Oil has become a double edged sword. It can now be wielded against the oil producing states as much as it can be wielded by them. More specifically it can be used by the West to neutralize Iran’s nuclear threat without military action. The accepted wisdom is that Iran is immune to serious sanctions or military action because it is a major oil exporter and any vigorous steps taken against them would send oil prices through the roof and destabilize the world economy. This is simply not the case, especially when oil is hovering around $50 a barrel.
The West has a medium term grand strategic trump card – the strategic reserves of the International Energy Agency (IEA). It also has a short term tactical advantage – redundant production capacity caused by the economic turndown.
The International Energy Agency and its constituent members have four billion barrels of oil in strategic reserves. This enables them to release two and a half million barrels a day onto the market for a period of over four years. This enables the West, led by the United States, to boycott or disable Iranian oil production.
Iran could not finance its nuclear program if it did not have the revenues of two and a half million barrels of oil a day available for export. Nor, unlike North Korea, could it starve its people to continue the program. Its sociological and cultural character would not permit this.
Iran also has to import 30%-40% of its refined oil products and uses over half its petrodollars to subsidize and keep afloat various aspects of its failed economy. A reverse oil embargo could collapse this sordid regime enabling its modern, essentially pro-western younger generation to take over their country. At the least it would render the present regime impotent.
The question is what the IEA strategic reserves are for and is Iran getting the bomb a strategic threat? Are the strategic reserves to be used only in reaction to a strategic interruption in oil supply or can they be used proactively to disrupt a much greater potential threat to the long term security and wellbeing of the West?
President Obama’s energy policies are the perfect backdrop to this policy. For the first time since the 1970s oil embargos, the leader of the Free World is not only talking but doing and showing he is serious – one risks thinking he is bluffing about energy at one’s peril.
This is not an academic issue. It relates to the Middle East peace process and the potential for nuclear war in the Middle East. The simple fact is that Israel cannot and will not tolerate Iran getting the bomb, diplomatic casuistry notwithstanding. An Iranian regime consistently threatening the very existence of Israel, in possession of an atomic bomb and missiles capable of delivering an atomic warhead would be a global “Sum of All Fears”. An atomic attack on Israel would kindle a response that would make 70% of the world’s known oil reserves unusable for the next 30,000 years, collapsing the word economy into an economic black hole for at least a century.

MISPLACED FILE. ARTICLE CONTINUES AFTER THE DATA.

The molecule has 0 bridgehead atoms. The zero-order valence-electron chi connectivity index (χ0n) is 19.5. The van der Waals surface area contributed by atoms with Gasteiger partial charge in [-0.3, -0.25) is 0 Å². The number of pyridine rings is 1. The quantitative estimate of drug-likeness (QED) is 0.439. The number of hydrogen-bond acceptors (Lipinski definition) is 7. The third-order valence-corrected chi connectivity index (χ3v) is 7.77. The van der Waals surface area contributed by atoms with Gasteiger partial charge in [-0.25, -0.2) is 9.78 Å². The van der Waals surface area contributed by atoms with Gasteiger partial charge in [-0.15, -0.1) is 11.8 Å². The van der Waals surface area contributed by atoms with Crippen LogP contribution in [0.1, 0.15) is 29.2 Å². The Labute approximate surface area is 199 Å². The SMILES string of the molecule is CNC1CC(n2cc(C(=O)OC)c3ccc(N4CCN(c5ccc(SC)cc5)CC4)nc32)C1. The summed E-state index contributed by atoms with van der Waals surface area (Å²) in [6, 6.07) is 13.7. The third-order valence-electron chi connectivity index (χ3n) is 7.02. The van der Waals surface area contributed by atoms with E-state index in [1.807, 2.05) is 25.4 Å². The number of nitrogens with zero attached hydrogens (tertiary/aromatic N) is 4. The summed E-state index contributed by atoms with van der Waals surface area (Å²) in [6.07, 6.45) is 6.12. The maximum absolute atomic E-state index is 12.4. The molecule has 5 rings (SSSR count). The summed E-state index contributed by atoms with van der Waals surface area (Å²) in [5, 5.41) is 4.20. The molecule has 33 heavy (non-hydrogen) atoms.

Recently the British Daily Telegraph reported on ways that Israel is already employing to hinder Iran’s nuclear program – from setting up straw companies selling the Iranians inferior parts to assassination of key players in the Iranian nuclear program. It is understood that direct military action against Iranian nuclear facilities is, unlike the attack on the Iraqi reactor in the 80s, not doable. The Iranians have spread the program around to about 1,000 different sites.
Attacking one or two Iranian oil ports (overtly or covertly) would be much easier for the Israelis. Deductive logic dictates that this gambit is being seriously discussed in Israeli intelligence circles.
The caveat to such a gambit is obvious – it would constitute a major de-stabilizing event in the Persian Gulf. A United States led embargo on Iranian oil exports is the much preferable option.
To be sure the above might drive up oil prices to 60-70$ a barrel. Iran will react by intimidating its Gulf neighbors and the psychological impact will drive up prices. This could however be beneficial since we are headed for supply shortfalls and 150$ a barrel oil by 2011-12. This has been called the “slingshot effect”. The slingshot effect will be less damaging if it takes place from a 70$ base than if from a 35$ base; so even the temporary inconvenience of a rise in oil has its benefits.
This policy might be only relevant for the next two-three years during which time the various negative production trends well documented in various professional publications gain traction. Of course the alternative energy thrust might also gain traction quicker than expected, in which case this could turn into a longer term approach to other oil bullies (Putin and Chavez come to mind).
In the meantime, the political benefits could be even more far-reaching if we turn another piece of accepted wisdom regarding Middle East peace on its head. Most “experts” advocate the following. First Israel and the Palestinians make peace. This will facilitate a Syrian-Israeli peace deal. Peace with the Syrians will neutralize aid to Hamas and Hezbollah and thus weaken the influence of Iran.
I suggest the reverse order. Emasculating the economic power of Iran (by way of the reverse oil embargo) will weaken Syrian militancy and starve Hamas and Hezbollah. This will make Syria more amenable to a politically doable peace deal with Israel. Weakening Hamas will strengthen the Palestinian Authority and reassure Israel enabling both to enter into serious negotiations towards a two-state solution.
There is a fundamental question in regards to the geo-political aspects of energy in the 21st century. What will characterize the West – under the leadership of the United States – self-indulgence, or self discipline and self-reliance? Do we have the will to do what needs to be done or do we continue our obsequious groveling before oil blackmail and the Jihadist terror petrodollars finance?